World

Sex, lies—and a loss of trust

The President finally admits to a liaison with Lewinsky

ANDREW PHILLIPS August 31 1998
World

Sex, lies—and a loss of trust

The President finally admits to a liaison with Lewinsky

ANDREW PHILLIPS August 31 1998

Sex, lies—and a loss of trust

World

CLINTON’S CRISES

ANDREW PHILLIPS

The President finally admits to a liaison with Lewinsky

On the morning of Jan. 21, as the sex scandal that threatens to over-whelm his presidency was breaking out all around him, Bill Clinton placed a phone call to a man who had gotten him out of some tight spots before. He called Dick Morris, his former political adviser who himself had been disgraced by an illicit sexual relationship. As Morris related their conversation last week, Clinton was shaken and close to tears. The stories flying around about him and young Monica Lewinsky were false, he insisted, but he admitted that he did do “something” with her. “Ever since I was elected President, I’ve tried not to do this kind of thing,” he told Morris. “But I just slipped up with that girl.”

Some slip—a tawdry, 18-month liaison that finally last week forced Clinton to look into the TV cameras and come as close as he could manage to apologizing for committing adultery and then lying about it. That was plenty bad, but Morris’s account of Clinton’s early reaction to the scandal made clear just how nakedly political it was. The President, he said, briefly considered coming clean with a public confession and appeal for forgiveness.

That would have been refreshingly straightforward, and would have spared the country seven acrimonious months of charge and counter-charge over l’affaire Lewinsky. But no.

First, Morris and Clinton agreed, they should conduct a poll to find out whether Americans were prepared to forgive their President. The answer came back no. And so Clinton did not fess up, but instead denied all and sent his supporters out to attack those who doubted him. Only last week, backed into a legal corner by his relentless foe, special prosecutor Kenneth Starr, did he finally admit publicly that he had had an “inappropriate” relationship with the young intern and say he was sorry—sort of.

The speech—perhaps the most important four minutes and seven seconds of Clinton’s political life—was bound to be a turning point. Before he gave it, his advisers had clearly hoped that, as he had done so often, he would seize the moment and turn looming disaster into an opportunity for redemption. Americans, went their mantra, are a forgiving people. Given the chance, they wanted nothing more than an end to the appalling spectacle of a President tarnished by constant chatter about “sex acts” steps from the Oval Office, and of “genetic material” indiscreetly left on a dress. Here’s the ball, his advisers in effect told Clinton; hit it out of the park.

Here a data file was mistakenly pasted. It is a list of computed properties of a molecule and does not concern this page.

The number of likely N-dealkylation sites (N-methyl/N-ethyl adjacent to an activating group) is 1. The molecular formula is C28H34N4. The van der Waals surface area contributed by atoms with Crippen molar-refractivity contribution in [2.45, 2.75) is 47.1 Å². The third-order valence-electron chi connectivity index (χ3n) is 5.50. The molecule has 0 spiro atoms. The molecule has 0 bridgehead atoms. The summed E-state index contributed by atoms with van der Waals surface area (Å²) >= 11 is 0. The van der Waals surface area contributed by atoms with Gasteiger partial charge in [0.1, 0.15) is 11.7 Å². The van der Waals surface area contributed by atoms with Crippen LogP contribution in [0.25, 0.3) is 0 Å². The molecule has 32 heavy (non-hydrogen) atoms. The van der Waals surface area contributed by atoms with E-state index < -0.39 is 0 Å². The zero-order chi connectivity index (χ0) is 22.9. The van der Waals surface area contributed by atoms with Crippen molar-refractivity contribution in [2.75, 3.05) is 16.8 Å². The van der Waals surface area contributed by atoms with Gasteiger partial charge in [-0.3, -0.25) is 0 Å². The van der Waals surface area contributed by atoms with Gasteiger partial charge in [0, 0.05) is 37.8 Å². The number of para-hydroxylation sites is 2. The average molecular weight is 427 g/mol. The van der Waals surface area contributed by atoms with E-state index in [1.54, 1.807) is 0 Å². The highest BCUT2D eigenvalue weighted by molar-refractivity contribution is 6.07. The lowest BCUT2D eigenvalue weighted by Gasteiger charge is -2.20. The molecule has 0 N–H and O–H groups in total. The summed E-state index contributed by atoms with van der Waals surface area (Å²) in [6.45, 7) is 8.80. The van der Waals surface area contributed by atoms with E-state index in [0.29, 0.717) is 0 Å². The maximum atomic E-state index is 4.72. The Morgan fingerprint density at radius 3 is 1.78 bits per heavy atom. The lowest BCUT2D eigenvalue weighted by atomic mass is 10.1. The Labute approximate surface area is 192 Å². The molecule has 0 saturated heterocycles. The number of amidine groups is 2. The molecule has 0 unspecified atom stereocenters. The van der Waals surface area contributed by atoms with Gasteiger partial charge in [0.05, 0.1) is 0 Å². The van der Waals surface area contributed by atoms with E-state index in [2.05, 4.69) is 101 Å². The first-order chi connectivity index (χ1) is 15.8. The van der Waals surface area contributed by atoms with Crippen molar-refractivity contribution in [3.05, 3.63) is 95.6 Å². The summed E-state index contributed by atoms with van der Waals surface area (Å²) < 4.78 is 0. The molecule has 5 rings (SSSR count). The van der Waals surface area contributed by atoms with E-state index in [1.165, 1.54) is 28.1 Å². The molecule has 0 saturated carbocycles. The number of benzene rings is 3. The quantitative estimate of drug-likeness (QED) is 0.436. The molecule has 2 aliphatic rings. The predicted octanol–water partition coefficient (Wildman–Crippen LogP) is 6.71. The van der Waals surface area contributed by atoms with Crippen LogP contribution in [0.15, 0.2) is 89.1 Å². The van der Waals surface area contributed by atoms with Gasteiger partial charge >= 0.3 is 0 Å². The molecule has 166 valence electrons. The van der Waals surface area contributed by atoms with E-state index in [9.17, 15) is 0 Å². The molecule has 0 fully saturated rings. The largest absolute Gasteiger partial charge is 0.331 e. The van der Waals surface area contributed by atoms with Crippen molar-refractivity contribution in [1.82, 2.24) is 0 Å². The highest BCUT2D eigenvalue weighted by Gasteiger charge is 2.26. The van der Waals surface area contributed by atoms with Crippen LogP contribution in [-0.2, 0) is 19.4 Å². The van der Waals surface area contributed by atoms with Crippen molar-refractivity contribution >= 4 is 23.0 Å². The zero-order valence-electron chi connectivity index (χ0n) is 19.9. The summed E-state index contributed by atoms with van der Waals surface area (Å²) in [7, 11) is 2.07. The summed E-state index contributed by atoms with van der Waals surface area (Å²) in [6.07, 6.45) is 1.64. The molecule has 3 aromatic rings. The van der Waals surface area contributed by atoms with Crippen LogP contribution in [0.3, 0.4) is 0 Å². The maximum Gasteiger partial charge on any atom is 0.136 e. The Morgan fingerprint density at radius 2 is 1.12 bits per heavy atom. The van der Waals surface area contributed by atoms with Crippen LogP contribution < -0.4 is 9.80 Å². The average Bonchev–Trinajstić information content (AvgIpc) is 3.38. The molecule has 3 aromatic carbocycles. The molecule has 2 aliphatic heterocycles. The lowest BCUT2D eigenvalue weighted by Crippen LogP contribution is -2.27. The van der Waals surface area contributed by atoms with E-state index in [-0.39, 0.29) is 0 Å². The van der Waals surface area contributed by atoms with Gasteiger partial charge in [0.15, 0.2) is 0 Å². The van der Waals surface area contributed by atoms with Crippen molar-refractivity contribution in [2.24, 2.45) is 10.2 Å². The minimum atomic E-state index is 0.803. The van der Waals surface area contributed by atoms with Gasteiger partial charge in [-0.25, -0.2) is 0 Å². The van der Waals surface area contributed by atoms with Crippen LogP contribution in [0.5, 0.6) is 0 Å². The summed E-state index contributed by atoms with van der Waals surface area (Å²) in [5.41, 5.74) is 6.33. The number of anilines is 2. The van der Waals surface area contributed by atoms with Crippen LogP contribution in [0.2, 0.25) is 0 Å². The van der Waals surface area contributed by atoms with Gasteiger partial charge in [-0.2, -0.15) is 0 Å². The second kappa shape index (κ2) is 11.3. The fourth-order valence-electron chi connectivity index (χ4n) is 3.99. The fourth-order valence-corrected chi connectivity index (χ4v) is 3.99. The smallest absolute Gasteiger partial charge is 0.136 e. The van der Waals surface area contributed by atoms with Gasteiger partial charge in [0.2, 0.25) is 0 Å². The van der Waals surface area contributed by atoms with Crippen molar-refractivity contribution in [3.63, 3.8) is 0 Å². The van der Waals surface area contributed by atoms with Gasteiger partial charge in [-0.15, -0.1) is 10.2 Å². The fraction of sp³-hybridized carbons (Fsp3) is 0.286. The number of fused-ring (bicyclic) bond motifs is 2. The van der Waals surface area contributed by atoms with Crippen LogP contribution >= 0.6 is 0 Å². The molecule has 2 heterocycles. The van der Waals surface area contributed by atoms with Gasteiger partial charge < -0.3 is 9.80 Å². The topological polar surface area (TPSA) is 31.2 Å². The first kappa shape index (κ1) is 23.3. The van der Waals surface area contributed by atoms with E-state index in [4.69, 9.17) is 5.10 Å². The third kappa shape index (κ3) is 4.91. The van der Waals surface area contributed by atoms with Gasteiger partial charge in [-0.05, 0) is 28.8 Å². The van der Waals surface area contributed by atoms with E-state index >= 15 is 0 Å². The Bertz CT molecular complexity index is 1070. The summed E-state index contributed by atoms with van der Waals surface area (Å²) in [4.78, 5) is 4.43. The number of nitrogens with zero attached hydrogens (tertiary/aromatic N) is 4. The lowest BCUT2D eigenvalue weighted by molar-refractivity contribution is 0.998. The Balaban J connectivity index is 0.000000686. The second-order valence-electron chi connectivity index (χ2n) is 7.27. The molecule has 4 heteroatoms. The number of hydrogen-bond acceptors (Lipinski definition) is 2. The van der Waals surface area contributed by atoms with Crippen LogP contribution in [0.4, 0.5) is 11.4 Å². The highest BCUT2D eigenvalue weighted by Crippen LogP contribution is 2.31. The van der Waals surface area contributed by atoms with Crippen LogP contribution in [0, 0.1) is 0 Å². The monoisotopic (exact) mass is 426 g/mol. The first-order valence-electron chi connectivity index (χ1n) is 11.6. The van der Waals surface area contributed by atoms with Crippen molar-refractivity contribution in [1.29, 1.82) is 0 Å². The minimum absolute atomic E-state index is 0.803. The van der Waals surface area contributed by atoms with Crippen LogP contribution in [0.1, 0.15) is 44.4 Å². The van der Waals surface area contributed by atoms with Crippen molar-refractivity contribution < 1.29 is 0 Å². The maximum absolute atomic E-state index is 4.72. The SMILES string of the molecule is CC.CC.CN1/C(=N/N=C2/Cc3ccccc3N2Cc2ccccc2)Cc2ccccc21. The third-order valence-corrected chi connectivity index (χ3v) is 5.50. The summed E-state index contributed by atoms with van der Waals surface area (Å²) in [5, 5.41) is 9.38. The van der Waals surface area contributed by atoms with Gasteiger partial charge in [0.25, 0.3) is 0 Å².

Instead, as the near-universal condemnation of his address showed, the President only dug himself a deeper hole. He disappointed his friends, enraged his more moderate opponents—who might have been persuaded to let him off with a slap on the wrist— and fully lived up to his reputation as a man to whom the truth does not come easily. Before The Speech and Clinton’s four hours of testimony by video camera before Starr’s grand jury, there was a possibility that last week might have marked the beginning of the end of the scandal. Afterwards, it became clear that it will go on and on for many more months—with Starr wrapping up his investigation and the Republican-dominated Congress weighing whether his findings are serious enough to warrant censuring, or even impeaching, the President.

Even if Clinton lasts his full term in office, the scandal has already cost him grievously. More than most presidents, he has read deeply in American history and mused openly about his legacy, how future historians will one day judge the Clinton years. The Lewinsky affair has already consumed most of his sixth year in office, generally regarded as the last time a twoterm president can hope for big accomplishments, and threatens to stretch well beyond that.

The open questioning of Clinton’s motives after last week’s missile strikes against Sudan and Afghanistan emphasized just how much his credibility has suffered. As presidential historian Robert Dallek of Boston University put it in an interview: “For presidents, trust is the coin of the realm. You need it to have any credibility, and how can you create a groundswell in the country or the Congress for anything if you have no credibility?” With Clinton’s trustworthiness so badly undermined, concluded Dallek, “Frankly, I think he is largely crippled now.” Only one Democratic congressman, Paul McHale of Pennsylvania, and called on the President to resign. Others stayed quiet or voiced their anger under cover of anonymity, like the three-term Democratic congressman who said bluntly: “No one’s going to put their ass on the line for Clinton—not after this.”